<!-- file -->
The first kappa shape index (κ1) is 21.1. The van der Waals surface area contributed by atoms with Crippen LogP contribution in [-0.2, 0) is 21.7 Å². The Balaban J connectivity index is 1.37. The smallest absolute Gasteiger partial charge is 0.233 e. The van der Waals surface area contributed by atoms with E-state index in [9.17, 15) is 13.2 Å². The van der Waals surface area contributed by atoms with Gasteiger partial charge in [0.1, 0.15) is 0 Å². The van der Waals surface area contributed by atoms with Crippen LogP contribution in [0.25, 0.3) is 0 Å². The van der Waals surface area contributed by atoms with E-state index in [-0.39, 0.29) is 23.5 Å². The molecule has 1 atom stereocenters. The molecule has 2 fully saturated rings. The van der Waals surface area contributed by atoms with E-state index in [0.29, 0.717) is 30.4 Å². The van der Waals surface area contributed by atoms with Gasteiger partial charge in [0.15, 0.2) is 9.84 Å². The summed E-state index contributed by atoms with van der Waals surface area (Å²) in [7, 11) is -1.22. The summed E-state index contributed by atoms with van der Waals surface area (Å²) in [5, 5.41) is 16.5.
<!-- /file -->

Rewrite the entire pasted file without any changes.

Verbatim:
The first kappa shape index (κ1) is 21.1. The van der Waals surface area contributed by atoms with Crippen LogP contribution in [-0.2, 0) is 21.7 Å². The Balaban J connectivity index is 1.37. The smallest absolute Gasteiger partial charge is 0.233 e. The van der Waals surface area contributed by atoms with E-state index in [9.17, 15) is 13.2 Å². The van der Waals surface area contributed by atoms with Gasteiger partial charge in [0.1, 0.15) is 0 Å². The van der Waals surface area contributed by atoms with Crippen LogP contribution in [0.25, 0.3) is 0 Å². The van der Waals surface area contributed by atoms with E-state index in [-0.39, 0.29) is 23.5 Å². The molecule has 1 atom stereocenters. The molecule has 2 fully saturated rings. The van der Waals surface area contributed by atoms with E-state index in [0.29, 0.717) is 30.4 Å². The van der Waals surface area contributed by atoms with Gasteiger partial charge in [0.15, 0.2) is 9.84 Å². The summed E-state index contributed by atoms with van der Waals surface area (Å²) in [7, 11) is -1.22. The summed E-state index contributed by atoms with van der Waals surface area (Å²) in [5, 5.41) is 16.5.